On Primitive Cool, some of the album's most desperate-seeming lyrics are also braced by some of the most straightforwardly exultant music that Jagger has ever crafted. In "Throwaway," for example, Jeff Beck's raveup guitar lines and drummer Simon Phillips and bassist Doug Wimbish's brawny rhythmic structure set the way for a song that seems ready to paint the town red. Instead, Jagger launches into an almost begging admission of romantic need that's all the more affecting for its self-incrimination. "I've played the fool, I've played the clown/I'm an easy lover when I come to town," he sings at the outset, playing up to his popular image as an eager womanizer. Yet there's a twist here: the singer has fallen hard for a woman who, he now understands, has the strength — and maybe the will — to walk out on him. Suddenly, the idea of returning to his former sleep-around life seems like a nightmare. "If you leave me," he sings in a voice that sounds half-beguiling and half-mad, "I'll go frantic/With cheap champagne, brief affairs and backstage love . . . I gave you the best years of my life/Don't you kick me in the gutter." The man who sang "Fool to Cry" more than a decade ago returns to explore the same themes of heartache and regret — only this time he knows enough to stave off the harm.
But there's more to Primitive Cool than merely the notion of preserving the singer's romantic world. In the title track he begins to consider the world of his children and muses over what the scene might be like on that day in the not so distant future when they confront him with questions about his image and his involvement in the events of the last generation: "Did you walk cool in the sixties daddy?/Did you fight in the war?/Or did you chase all the whores on the rock and roll rumble? . . . Did you break all the laws that were ready to crumble?" Anybody who hears this litany of inquiries already knows the answer — as much as anybody, Jagger helped shape the ethics of a generation in transition — but the singer is either too cool or too savvy to boast. Instead, he simply advises his kids to explore their own times with as much passion as they can muster, which is a rather neat way of refusing to cater to all the current nostalgia for the Sixties. A few songs later, though, in the rueful "War Baby," Jagger considers the violent future that his children may well end up facing. He imagines the cacophony and the dread of that day, and for the first time since "Gimme Shelter," his vocal wavers somewhere between rage and prayer.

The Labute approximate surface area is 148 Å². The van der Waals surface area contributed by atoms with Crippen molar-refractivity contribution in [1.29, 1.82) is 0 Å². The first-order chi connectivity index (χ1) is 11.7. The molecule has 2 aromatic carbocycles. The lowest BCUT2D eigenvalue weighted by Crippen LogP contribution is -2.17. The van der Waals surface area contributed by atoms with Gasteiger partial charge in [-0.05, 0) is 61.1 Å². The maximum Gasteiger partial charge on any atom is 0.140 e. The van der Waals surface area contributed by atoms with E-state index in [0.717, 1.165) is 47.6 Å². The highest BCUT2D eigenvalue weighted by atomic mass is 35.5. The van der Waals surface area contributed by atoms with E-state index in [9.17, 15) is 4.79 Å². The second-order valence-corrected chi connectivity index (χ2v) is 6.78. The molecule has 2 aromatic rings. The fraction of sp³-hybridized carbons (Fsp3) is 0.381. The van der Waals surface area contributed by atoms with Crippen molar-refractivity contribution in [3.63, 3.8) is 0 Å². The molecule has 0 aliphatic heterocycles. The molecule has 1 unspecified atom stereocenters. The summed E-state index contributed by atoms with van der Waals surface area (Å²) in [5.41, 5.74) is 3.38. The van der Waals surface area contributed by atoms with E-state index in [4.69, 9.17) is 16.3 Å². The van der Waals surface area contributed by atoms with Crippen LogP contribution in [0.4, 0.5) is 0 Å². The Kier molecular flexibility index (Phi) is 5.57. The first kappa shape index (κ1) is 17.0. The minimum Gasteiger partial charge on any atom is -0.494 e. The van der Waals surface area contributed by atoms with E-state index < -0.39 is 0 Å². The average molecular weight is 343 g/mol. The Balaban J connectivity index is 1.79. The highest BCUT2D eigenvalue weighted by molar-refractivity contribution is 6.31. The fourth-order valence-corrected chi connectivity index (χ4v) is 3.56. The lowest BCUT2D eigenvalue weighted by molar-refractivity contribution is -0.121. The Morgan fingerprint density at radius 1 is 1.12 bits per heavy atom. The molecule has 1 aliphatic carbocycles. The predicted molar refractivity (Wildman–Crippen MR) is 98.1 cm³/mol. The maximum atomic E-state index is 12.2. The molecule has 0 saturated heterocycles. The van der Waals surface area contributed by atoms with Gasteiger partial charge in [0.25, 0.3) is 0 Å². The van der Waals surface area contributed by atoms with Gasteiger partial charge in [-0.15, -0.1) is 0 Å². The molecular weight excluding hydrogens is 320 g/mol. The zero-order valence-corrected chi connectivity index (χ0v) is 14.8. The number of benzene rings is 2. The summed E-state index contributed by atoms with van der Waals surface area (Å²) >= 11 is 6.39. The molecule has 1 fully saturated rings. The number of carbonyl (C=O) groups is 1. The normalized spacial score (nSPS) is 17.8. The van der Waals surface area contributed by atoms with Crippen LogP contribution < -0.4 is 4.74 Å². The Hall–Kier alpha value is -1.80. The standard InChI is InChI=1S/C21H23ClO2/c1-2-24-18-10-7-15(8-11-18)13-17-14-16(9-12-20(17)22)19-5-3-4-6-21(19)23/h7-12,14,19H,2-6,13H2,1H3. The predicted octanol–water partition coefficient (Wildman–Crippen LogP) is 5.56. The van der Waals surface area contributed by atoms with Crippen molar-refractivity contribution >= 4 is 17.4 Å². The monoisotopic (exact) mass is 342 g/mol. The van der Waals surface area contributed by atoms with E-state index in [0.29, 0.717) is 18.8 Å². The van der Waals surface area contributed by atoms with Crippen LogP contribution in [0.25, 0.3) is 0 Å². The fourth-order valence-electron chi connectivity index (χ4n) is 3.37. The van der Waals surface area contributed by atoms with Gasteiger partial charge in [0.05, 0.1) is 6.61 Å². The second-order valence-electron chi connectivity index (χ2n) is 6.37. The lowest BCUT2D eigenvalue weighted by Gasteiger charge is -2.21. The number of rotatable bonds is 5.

But don't get the idea that Jagger has turned exactly, um, softhearted. In fact, some of Primitive Cool's kickiest moments are also some of its nastiest, especially the stormy "Kow Tow" ("The wicked lay stones in my path," sings Jagger in an allusion to the band he no longer loves) and the Exile-style "Shoot Off Your Mouth," which seems to be a gender-bending kiss-off to Keith Richards ("I was a rising star/You hitched your wagon next to mine. . . . Who are you to shoot off your mouth?"). But Jagger's most affecting message to Richards, as well as the LP's loveliest song, is "Party Doll," a Pogues-style track that mixes countryish sentiment with haunting Gaelic instrumentation. "You used to love to honky-tonk," sings Jagger in a rueful twang, "But now those dancing days are over/You used to be my number one/But now you vanished in the ozone."
In a sense, it's just a love song: a farewell to the love or friendship you can neither live with nor live without. But it also turns out to be something more: a reminder of what Jagger may have sacrificed to make music this strong and resourceful. Whether this feat is worth the loss of the Rolling Stones — if that's the way things should tumble — is a hard question, and probably nobody will have to examine that possibility more closely than Jagger himself. If Primitive Cool turns out to be what it feels like — Mick Jagger's long-overdue rejuvenation — then whatever this cocky icon makes of his future should concern anybody who ever respected his past.